So you believe it works, but for what purpose? Maximum Strength? Maximum Hypertrophy? Maximum Endurance? Maximum Work Capacity for circuits or activities similar to those you are training?

When used for training non-athletes, I tend to think of it as an efficiency booster: get some strength and some conditioning out of the same workout. But often, when you have multiple objectives for a single workout, there are compromises that result.

The other purpose seems to be to improve on-field performance in sports which require repeated bouts of intense efforts. So people in a sport like boxing or MMA would look at the pacing of their contests, and try to mimic that in training. If you fight 4 minute rounds with 60 seconds rest between rounds, your MetCon’s should use the same pacing.

Also, I don’t think that doing 10 sets of curls with short rest periods is really in the spirit of true metabolic conditioning. It involves more than just short rest periods. You are also supposed to cycle through a variety of exercises to engage a large amount of muscle mass while simultaneously keeping rest periods short.

== Scott==
You ask what do you get from it? The response you gave above is what I think you get. Like I’ve said , I prefer not to be huffing and puffing like a freight train when I jump to the next exercise but that’s just me. I recover pretty fast between exercises so a 30 second rest is plenty but no rest is not for me. I’ll save that huffing and puffing for when I erg or some other cardio exercise.

Somebody already mentioned the PHA circuit style training that Sergio did with Bob Gajge. Bob said that he sequenced the exercises specifically to Avoid “the pump” when he trained this way.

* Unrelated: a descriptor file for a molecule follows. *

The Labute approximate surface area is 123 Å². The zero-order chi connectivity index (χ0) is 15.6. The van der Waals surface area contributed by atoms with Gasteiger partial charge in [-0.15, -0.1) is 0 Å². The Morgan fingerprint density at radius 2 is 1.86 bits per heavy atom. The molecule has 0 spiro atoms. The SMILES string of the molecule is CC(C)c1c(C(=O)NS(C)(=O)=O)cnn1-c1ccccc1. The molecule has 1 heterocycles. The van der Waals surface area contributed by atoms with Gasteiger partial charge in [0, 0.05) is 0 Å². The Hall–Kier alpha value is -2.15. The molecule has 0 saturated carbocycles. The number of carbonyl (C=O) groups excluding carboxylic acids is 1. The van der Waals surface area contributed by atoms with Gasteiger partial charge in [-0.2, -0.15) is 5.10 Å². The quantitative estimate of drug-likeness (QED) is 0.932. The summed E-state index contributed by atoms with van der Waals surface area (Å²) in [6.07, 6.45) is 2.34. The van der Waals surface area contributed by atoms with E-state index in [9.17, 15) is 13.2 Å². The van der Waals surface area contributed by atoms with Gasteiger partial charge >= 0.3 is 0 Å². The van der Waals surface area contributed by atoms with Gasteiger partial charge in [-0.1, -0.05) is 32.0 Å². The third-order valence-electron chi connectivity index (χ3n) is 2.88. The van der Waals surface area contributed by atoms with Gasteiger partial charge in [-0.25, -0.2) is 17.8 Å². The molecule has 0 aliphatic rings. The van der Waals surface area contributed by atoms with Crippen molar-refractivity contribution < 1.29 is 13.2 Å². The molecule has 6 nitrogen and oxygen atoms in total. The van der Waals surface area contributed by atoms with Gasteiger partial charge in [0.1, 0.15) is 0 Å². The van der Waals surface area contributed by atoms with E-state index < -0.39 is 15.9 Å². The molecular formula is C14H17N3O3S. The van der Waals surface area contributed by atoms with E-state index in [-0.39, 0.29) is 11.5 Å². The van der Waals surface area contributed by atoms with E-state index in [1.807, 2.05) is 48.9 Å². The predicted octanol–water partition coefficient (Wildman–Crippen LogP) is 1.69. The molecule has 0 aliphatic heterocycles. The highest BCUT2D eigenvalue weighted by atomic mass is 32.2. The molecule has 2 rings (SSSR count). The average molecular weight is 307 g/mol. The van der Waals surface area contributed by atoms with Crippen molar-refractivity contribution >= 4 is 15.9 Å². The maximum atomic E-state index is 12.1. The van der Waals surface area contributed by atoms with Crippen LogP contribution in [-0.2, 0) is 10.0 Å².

Dude was into athletics and running and that way must have worked “better” for him. It’s interesting when lifters lead the way and science agrees.

During intense muscular contractions there is an elevated concentration of metabolic by-products, and this will be noticeable as the muscle is forced to work anaerobically. The heart has to work harder as systemic resistance increases. A subsequent lack of oxygen in the capillaries of the working muscles will signal the heart to pump more oxygen filled blood to the muscles. This causes an increase in heart rate, but does not get more oxygen into the muscles, as the muscle contraction itself restricts blood perfusion. As the heart rate increases and more blood is pumped faster into the systemic circulation, the left ventricle of the heart has to contract more forcefully.leading to left ventricle hypertrophy.

A stretch? Hardly!

Good answer. My preference, when strength training, is to take longer rests and focus more on lifting the weight without the distraction of excessive fatigue or oxygen debt. Then I do some separate conditioning sessions (mostly HIIT these days). But that is just me. I have more free time now that I am retired, so the time efficiency of my workouts is much less of a consideration than it used to be.

I asked the question because one idea being floated here is that performing strength training in a Met Con style gives superior strength/hypertrophy results. Personally, I’m skeptical of that. On the occasions where I have tried rush factor (which is admittedly rare), I felt pretty gassed and depleted afterward. But I never saw evidence of better muscle development. But again, that is just me.

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Is athletes heart actually detrimental?

Does it thicken the lv wall or myocardium enough to reduce ejection fraction to the point of reduced heart function?

My understanding is that it doesn’t.

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Thinking back now I remember the reason for keeping my rest between sets short was so as not to let the muscle fully recover so the second or 3rd set would terminate with less reps and feel harder and get a better burn. I know when I do say 20 12 6 my muscles would be ready to explode by the end of the last set . I don’t know if that actually resulted in growth but it sure felt good!
Scott

I think there is some evidence that longer rest times are better if your objective is to develop maximum strength in an given lift. Basically, longer rests let you do more reps at higher weights. But that is a very specific objective, which mostly comes into play for strength focused sports. For hypertrophy, might not make that much difference.